29. 29.

    Gaowa, S. et al. Effect of Th17 and Treg axis disorder on outcomes of pulmonary arterial hypertension in connective tissue diseases. Mediators Inflamm. 2014, 247372 (2014).

    Article  Google Scholar 

  30. 30.

    Meng, X. et al. Regulatory T cells in cardiovascular diseases. Nat. Rev. Cardiol. 13, 167–179 (2016).

    CAS  Article  Google Scholar 

  31. 31.

    Russell, S. E., Moore, A. C., Fallon, P. G. & Walsh, P. T. Soluble IL-2Ralpha (sCD25) exacerbates autoimmunity and enhances the development of Th17 responses in mice. PLoS ONE 7, e47748 (2012).

    ADS  CAS  Article  Google Scholar 

  32. 32.

    Nevers, T. et al. Left ventricular T-cell recruitment contributes to the pathogenesis of heart failure. Circ. Heart Fail. 8, 776–787 (2015).

    CAS  Article  Google Scholar 

  33. 33.

    Laroumanie, F. et al. CD4+ T cells promote the transition from hypertrophy to heart failure during chronic pressure overload. Circulation 129, 2111–2124 (2014).

    CAS  Article  Google Scholar 

  34. 34.

    Taylor, S., Dirir, O., Zamanian, R. T., Rabinovitch, M. & Thompson, A. A. R. The role of neutrophils and neutrophil elastase in pulmonary arterial hypertension. Front. Med. (Lausanne) 5, 217 (2018).

    Article  Google Scholar 

  35. 35.

    Klinke, A. et al. Myeloperoxidase aggravates pulmonary arterial hypertension by activation of vascular Rho-kinase. JCI Insight 3, e97530 (2018).

    Article  Google Scholar 

  36. 36.

    Ronco, C. et al. Neutrophil gelatinase-associated lipocalin: ready for routine clinical use? An international perspective. Blood Purif. 37, 271–285 (2014).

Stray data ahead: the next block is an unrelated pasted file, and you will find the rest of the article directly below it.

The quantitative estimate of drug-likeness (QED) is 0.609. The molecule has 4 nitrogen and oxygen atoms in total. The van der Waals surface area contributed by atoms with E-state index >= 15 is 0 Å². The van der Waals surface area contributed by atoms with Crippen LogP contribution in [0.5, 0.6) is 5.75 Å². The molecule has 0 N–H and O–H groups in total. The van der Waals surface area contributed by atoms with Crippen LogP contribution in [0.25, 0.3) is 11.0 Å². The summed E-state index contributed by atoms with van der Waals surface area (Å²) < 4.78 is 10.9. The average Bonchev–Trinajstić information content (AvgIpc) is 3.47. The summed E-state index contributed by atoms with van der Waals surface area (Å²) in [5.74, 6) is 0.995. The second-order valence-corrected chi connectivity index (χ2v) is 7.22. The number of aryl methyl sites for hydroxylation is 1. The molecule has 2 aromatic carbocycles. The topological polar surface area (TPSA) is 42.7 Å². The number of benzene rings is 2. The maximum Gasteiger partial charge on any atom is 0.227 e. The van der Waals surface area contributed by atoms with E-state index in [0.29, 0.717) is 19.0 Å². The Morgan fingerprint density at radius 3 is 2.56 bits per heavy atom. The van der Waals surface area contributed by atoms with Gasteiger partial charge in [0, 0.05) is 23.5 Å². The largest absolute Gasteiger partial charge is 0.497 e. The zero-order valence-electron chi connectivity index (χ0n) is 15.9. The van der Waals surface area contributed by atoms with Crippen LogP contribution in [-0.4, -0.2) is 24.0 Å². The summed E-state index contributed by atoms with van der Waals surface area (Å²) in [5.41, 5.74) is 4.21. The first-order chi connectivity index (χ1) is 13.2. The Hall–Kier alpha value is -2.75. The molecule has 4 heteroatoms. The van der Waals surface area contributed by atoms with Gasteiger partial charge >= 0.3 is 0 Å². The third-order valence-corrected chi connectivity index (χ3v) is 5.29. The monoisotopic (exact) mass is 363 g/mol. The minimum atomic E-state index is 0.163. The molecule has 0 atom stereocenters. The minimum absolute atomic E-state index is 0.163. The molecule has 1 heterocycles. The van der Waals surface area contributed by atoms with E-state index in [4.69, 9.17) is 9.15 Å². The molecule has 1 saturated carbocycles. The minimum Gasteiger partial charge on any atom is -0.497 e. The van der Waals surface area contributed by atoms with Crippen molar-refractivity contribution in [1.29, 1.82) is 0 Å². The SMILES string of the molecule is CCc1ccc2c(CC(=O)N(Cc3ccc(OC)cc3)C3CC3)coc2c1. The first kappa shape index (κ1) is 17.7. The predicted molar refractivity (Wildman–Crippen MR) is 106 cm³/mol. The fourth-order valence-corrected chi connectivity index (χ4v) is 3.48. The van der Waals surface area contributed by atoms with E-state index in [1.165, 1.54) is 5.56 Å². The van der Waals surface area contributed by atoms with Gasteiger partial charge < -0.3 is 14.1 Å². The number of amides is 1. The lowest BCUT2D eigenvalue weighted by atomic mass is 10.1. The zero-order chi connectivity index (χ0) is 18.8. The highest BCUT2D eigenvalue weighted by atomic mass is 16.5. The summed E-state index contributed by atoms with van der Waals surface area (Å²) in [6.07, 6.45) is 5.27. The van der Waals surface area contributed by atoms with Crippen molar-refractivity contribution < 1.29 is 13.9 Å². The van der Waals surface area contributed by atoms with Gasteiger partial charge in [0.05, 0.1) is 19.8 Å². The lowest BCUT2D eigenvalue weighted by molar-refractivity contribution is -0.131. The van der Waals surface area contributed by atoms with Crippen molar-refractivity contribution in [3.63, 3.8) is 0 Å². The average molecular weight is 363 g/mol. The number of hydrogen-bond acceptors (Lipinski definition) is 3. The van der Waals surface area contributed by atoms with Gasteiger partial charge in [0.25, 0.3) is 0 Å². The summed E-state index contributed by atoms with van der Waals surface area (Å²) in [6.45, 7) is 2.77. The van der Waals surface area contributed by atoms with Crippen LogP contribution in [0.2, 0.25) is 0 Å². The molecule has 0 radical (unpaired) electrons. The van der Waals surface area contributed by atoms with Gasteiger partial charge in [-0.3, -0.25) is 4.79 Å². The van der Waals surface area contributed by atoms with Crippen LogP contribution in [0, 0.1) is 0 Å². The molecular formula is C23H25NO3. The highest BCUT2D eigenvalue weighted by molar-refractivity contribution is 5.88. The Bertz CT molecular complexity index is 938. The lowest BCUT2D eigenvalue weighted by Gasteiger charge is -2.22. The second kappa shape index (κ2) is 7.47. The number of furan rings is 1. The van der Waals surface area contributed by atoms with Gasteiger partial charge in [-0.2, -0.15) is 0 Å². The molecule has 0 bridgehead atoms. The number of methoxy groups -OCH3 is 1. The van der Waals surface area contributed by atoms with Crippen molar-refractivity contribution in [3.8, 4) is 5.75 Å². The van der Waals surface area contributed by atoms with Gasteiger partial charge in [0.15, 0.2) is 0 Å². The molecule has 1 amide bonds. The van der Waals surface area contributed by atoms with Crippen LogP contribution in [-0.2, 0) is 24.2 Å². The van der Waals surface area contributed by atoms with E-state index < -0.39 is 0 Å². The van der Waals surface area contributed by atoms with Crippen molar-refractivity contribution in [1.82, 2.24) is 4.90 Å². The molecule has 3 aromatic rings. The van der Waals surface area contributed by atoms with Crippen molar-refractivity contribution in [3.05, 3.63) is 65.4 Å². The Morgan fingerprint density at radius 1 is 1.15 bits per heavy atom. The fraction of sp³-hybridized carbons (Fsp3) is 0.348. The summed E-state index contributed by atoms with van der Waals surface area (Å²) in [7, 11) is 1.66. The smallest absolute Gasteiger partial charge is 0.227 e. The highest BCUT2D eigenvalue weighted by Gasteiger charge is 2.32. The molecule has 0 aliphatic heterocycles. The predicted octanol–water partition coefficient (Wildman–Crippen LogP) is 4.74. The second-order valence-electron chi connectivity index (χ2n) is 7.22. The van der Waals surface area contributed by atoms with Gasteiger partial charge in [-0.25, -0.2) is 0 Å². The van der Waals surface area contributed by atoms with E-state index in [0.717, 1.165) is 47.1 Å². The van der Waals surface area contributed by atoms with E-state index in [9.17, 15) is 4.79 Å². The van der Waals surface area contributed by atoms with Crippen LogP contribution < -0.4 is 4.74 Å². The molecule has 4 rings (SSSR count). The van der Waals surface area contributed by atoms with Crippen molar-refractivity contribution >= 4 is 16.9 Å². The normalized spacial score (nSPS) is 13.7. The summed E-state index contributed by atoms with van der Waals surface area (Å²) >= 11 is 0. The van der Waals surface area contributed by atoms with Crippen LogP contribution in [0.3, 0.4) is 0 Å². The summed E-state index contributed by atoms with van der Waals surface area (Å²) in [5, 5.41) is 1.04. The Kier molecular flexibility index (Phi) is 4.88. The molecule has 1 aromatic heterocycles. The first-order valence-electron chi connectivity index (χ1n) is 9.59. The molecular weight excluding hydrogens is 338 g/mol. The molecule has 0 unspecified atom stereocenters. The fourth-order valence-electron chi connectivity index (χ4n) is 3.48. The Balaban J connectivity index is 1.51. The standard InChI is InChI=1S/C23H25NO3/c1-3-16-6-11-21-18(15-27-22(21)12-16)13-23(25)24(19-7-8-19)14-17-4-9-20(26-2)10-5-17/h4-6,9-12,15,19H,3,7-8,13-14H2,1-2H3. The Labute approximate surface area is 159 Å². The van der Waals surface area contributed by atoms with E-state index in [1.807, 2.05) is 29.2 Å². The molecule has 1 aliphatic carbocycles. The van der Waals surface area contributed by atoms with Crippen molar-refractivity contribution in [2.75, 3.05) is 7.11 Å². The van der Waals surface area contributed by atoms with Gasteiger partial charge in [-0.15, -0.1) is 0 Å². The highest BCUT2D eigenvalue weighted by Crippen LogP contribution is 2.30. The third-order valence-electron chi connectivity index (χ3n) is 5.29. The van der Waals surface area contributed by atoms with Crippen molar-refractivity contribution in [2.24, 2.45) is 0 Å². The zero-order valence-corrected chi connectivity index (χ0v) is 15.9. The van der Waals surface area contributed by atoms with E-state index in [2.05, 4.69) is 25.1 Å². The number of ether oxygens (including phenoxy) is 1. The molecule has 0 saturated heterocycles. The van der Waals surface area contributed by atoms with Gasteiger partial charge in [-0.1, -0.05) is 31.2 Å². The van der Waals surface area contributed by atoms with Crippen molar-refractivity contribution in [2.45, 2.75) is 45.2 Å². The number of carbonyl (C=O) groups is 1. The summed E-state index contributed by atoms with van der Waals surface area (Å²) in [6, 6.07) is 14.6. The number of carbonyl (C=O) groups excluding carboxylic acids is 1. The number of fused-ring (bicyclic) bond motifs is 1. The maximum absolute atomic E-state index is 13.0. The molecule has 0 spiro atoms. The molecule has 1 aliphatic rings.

CAS  Article  Google Scholar 

  37. 37.

    Nickel, N. P. et al. Kidney dysfunction in patients with pulmonary arterial hypertension. Pulm Circ. 7, 38–54 (2017).

    CAS  Article  Google Scholar 

  38. 38.

    Kaiser, R., Seiler, S., Held, M., Bals, R. & Wilkens, H. Prognostic impact of renal function in precapillary pulmonary hypertension. J. Intern. Med. 275, 116–126 (2014).

    CAS  Article  Google Scholar 

  39. 39.

    Yildiz, M., Sahin, A., Behnes, M. & Akin, I. An expanding role of biomarkers in pulmonary arterial hypertension. Curr. Pharm. Biotechnol. 18, 491–494 (2017).

    CAS  PubMed  Google Scholar 

Download references

Author information




L.G., K.B., P.A., A.K.A. contributed to conception and design, and reviewed/edited manuscript. T.L., T.U., contributed to conception and design, researched data, and wrote the manuscript.

Corresponding author

Correspondence to Tove Lekva.

Ethics declarations

Competing interests

The authors declare no competing interests.

Additional information

Publisher's note

Springer Nature remains neutral with regard to jurisdictional claims in published maps and institutional affiliations.

Supplementary information

Rights and permissions

Open Access This article is licensed under a Creative Commons Attribution 4.0 International License, which permits use, sharing, adaptation, distribution and reproduction in any medium or format, as long as you give appropriate credit to the original author(s) and the source, provide a link to the Creative Commons licence, and indicate if changes were made. The images or other third party material in this article are included in the article's Creative Commons licence, unless indicated otherwise in a credit line to the material. If material is not included in the article's Creative Commons licence and your intended use is not permitted by statutory regulation or exceeds the permitted use, you will need to obtain permission directly from the copyright holder. To view a copy of this licence, visit http://creativecommons.org/licenses/by/4.0/.

Reprints and Permissions

About this article

Verify currency and authenticity via CrossMark

Cite this article

Lekva, T., Gullestad, L., Broch, K. et al. Distinct patterns of soluble leukocyte activation markers are associated with etiology and outcomes in precapillary pulmonary hypertension. Sci Rep 10, 18540 (2020). https://doi.org/10.1038/s41598-020-75654-w

Download citation


By submitting a comment you agree to abide by our Terms and Community Guidelines. If you find something abusive or that does not comply with our terms or guidelines please flag it as inappropriate.


Nature Briefing

Sign up for the Nature Briefing newsletter — what matters in science, free to your inbox daily.

Get the most important science stories of the day, free in your inbox. Sign up for Nature Briefing